- G. Gurer, S. Erdem, C. Kocaefe, M. Özgüç, and E. Tan, “Expression of matrix metalloproteinases in vasculitic neuropathy,” Rheumatology International, vol. 24, no. 5, pp. 255–259, 2004.
- E. Robak, A. Wierzbowska, M. Chmiela, L. Kulczycka, A. Sysa-Jȩdrejowska, and T. Robak, “Circulating total and active metalloproteinase-9 and tissue inhibitor of metalloproteinases-1 in patients with systemic lupus erythomatosus,” Mediators of Inflammation, vol. 2006, Article ID 17898, 7 pages, 2006.
- C. Mawrin, A. Brunn, C. Röcken, and J. M. Schröder, “Peripheral neuropathy in systemic lupus erythematosus: pathomorphological features and distribution pattern of matrix metalloproteinases,” Acta Neuropathologica, vol. 105, no. 4, pp. 365–372, 2003.
- S. Renaud, B. Erne, P. Fuhr et al., “Matrix metalloproteinases-9 and -2 in secondary vasculitic neuropathies,” Acta Neuropathologica, vol. 105, no. 1, pp. 37–42, 2003.
- S. Chandler, R. Coates, A. Gearing, J. Lury, G. Wells, and E. Bone, “Matrix metalloproteinases degrade myelin basic protein,” Neuroscience Letters, vol. 201, no. 3, pp. 223–226, 1995.
- M. Devor, “Sodium channels and mechanisms of neuropathic pain,” Journal of Pain, vol. 7, no. 1, supplement, pp. S3–S12, 2006.
- R. R. Ji and G. Strichartz, “Cell signaling and the genesis of neuropathic pain,” Science's STKE, vol. 2004, no. 252, Article ID reE14, 2004.
- M. Calvo and D. L. Bennett, “The mechanisms of microgliosis and pain following peripheral nerve injury,” Experimental Neurology, vol. 234, no. 2, pp. 271–282, 2012.
- V. I. Shubayev and R. R. Myers, “Matrix metalloproteinase-9 promotes nerve growth factor-induced neurite elongation but not new sprout formation in vitro,” Journal of Neuroscience Research, vol. 77, no. 2, pp. 229–239, 2004.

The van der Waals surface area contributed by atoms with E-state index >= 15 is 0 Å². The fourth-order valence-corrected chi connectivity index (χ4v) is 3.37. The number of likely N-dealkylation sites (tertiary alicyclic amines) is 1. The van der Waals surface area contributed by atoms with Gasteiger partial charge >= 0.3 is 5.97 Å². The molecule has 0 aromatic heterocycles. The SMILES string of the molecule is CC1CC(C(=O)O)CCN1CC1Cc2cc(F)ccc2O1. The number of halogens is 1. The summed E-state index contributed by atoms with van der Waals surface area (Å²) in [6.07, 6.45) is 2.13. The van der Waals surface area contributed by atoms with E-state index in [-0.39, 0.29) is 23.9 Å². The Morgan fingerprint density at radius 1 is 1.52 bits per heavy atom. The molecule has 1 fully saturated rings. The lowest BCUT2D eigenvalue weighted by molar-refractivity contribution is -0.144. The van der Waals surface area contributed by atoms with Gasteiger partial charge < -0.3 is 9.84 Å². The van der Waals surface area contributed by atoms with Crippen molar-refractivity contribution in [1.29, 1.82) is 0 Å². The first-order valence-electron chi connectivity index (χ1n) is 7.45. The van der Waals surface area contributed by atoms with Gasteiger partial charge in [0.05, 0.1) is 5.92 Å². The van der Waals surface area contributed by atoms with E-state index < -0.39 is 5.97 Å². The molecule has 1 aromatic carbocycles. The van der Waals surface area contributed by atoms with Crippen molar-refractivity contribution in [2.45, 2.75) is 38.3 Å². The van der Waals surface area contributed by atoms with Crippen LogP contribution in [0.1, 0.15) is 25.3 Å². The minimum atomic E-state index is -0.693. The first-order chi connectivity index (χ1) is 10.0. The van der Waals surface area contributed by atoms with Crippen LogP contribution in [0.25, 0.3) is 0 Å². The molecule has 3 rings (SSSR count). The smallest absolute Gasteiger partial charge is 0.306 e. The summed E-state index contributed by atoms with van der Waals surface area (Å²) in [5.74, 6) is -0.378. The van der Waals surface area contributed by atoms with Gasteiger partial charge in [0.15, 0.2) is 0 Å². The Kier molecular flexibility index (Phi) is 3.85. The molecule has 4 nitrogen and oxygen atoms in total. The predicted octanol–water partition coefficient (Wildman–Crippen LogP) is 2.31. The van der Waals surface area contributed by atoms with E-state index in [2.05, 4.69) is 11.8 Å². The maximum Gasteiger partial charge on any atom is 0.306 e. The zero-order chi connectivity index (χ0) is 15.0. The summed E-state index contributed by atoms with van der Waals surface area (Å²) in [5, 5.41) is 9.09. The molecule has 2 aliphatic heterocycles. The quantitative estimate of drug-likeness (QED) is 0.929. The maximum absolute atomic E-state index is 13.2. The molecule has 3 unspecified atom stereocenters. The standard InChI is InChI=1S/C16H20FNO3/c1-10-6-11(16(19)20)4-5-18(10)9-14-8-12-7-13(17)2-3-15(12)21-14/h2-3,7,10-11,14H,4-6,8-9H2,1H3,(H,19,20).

- J. Zuo, T. A. Ferguson, Y. J. Hernandez, W. G. Stetler-Stevenson, and D. Muir, “Neuronal matrix metalloproteinase-2 degrades and inactivates a neurite- inhibiting chondroitin sulfate proteoglycan,” Journal of Neuroscience, vol. 18, no. 14, pp. 5203–5211, 1998.
- F. Khojasteh, M. Hasanpour-Ezati, J. Mirnajafi-Zadeh, and S. Semnanian, “Role of matrix metalloproteinase II in the analgesia induced by neuronal nitric oxide inhibition in rat,” Physiology and Pharmacology, vol. 13, no. 1, pp. 10–17, 2009.
- T. Yamamoto, O. Saito, K. Shono, S. Ohtori, and H. Ino, “Analgesic effect of intrathecally administered matrix metalloproteinase 2 (MMP-2) in the rat formalin test,” Neuroscience Letters, vol. 347, no. 2, pp. 77–80, 2003.
- K. Nishida, S. Kuchiiwa, S. Oiso et al., “Up-regulation of matrix metalloproteinase-3 in the dorsal root ganglion of rats with paclitaxel-induced neuropathy,” Cancer Science, vol. 99, no. 8, pp. 1618–1625, 2008.
- K. Komori, T. Nonaka, A. Okada et al., “Absence of mechanical allodynia and Aβ-fiber sprouting after sciatic nerve injury in mice lacking membrane-type 5 matrix metalloproteinase,” FEBS Letters, vol. 557, no. 1–3, pp. 125–128, 2004.
- J. Rodriguez Parkitna, M. Korostynski, D. Kaminska-Chowaniec et al., “Comparison of gene expression profiles in neuropathic and inflammatory pain,” Journal of Physiology and Pharmacology, vol. 57, no. 3, pp. 401–414, 2006.
- P. J. Siddall, J. M. McClelland, S. B. Rutkowski, and M. J. Cousins, “A longitudinal study of the prevalence and characteristics of pain in the first 5 years following spinal cord injury,” Pain, vol. 103, no. 3, pp. 249–257, 2003.
- M. R. Detloff, L. C. Fisher, V. McGaughy, E. E. Longbrake, P. G. Popovich, and D. M. Basso, “Remote activation of microglia and pro-inflammatory cytokines predict the onset and severity of below-level neuropathic pain after spinal cord injury in rats,” Experimental Neurology, vol. 212, no. 2, pp. 337–347, 2008.
- A. S. C. Rice, W. P. Farquhar-Smith, and I. Nagy, “Endocannabinoids and pain: spinal and peripheral analgesia in inflammation and neuropathy,” Prostaglandins Leukotrienes and Essential Fatty Acids, vol. 66, no. 2-3, pp. 243–256, 2002.